How Can a Seller Back Out of a Real Estate Transaction?
The Risks of Backing Out of Escrow
A home sales transaction is a complex process that involves a lot of steps, but once the buyer and seller sign the contract, the transaction is considered “in escrow.” Once this step has been reached, funds are deposited into an account that is overseen by a third party and both the buyer and seller are firm on their positions.
But, situations do occur where the seller suddenly has second thoughts about selling their home. Whether due to an emotional attachment, a higher bid coming in at the last minute, or for a host of other reasons, sellers do occasionally want to try and back out of the real estate transaction. The questions are – can the seller back out of escrow, and if so, what risks do they face?
The Legal Risks of Backing Out of a Signed Real Estate Contract
A signed real estate transaction contract is a legally binding document, so if a seller wants to back out after the contract is signed, they stand to risk being exposed to certain legal ramifications. This, of course, depends on the buyer. For instance, if the buyer sympathizes with the seller’s situation, they might choose to let the seller keep their house. On the other hand, the buyer can also choose to enforce the agreement. In such cases, a court can order the completion of the sale, despite the seller wanting to back out.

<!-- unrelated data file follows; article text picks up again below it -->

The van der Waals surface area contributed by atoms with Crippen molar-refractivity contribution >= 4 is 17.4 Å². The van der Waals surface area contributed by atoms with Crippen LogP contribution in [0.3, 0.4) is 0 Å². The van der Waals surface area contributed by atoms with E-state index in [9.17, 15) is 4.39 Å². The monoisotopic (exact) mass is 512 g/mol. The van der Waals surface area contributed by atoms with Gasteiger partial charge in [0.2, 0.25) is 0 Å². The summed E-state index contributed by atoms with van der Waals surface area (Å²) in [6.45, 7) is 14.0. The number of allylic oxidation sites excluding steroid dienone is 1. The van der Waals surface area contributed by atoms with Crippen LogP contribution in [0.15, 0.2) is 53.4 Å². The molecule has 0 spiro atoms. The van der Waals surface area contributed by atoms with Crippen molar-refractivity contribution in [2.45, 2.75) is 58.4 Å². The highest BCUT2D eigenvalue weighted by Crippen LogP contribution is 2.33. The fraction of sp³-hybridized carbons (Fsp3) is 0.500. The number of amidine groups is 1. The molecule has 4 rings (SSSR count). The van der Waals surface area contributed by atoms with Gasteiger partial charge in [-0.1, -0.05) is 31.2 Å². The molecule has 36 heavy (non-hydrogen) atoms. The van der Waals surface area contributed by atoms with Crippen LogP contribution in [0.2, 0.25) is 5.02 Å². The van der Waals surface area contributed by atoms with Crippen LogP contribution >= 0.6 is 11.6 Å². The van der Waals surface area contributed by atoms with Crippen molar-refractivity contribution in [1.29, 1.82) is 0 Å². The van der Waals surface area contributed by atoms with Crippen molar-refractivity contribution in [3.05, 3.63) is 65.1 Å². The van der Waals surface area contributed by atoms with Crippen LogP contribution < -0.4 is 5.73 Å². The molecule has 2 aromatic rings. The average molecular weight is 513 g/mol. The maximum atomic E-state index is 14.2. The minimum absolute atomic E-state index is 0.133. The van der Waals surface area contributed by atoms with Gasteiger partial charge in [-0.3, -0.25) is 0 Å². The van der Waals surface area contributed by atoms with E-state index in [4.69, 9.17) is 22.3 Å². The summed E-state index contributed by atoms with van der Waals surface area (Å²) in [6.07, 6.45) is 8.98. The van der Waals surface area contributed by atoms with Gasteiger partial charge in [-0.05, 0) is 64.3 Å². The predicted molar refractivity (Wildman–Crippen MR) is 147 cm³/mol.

A seller is also at risk of being sued by their own listing agent for marketing expenses and even their lost commission. Although most agents will gladly accept their expenses being reimbursed and thus move on, this is never a guarantee that an agent won’t sue the seller for breaking what is considered an exclusive right to sell contract.
The Financial Risks of Breaching a Home Sales Contract
The good news is that in the majority of cases, sellers who choose to back out of selling their homes usually get to keep their homes. But in doing so, they are usually required to pay the buyer for any “inconveniences” they accrued as a result. These costs are in addition to returning the earnest money and they can include such things as:
- The buyer’s temporary housing costs
- The buyer’s inspection and survey fees
- The buyer’s storage costs
- Lost deposits
- Legal costs
- And more
When it comes to breaking a home sales contract, a seller’s best chance at avoiding legal problems is to simply pay the buyer what is needed to make them whole.
Does the Sales Contract Afford the Seller an Out?
Some home sales contracts feature stipulations that provide a contractual out for the seller if for some reason they decide not to sell. These stipulations usually include situations such as the seller not being able to find an adequate replacement home, or failing to gain required sales approval for the property from other family members.
Whatever the stipulations are, they need to be clearly specified in the sales contract. So, if you are thinking of stopping the sale of your home, it pays to read over your contract first to see if you have a legal contractual out before you notify the buyer of your decision.
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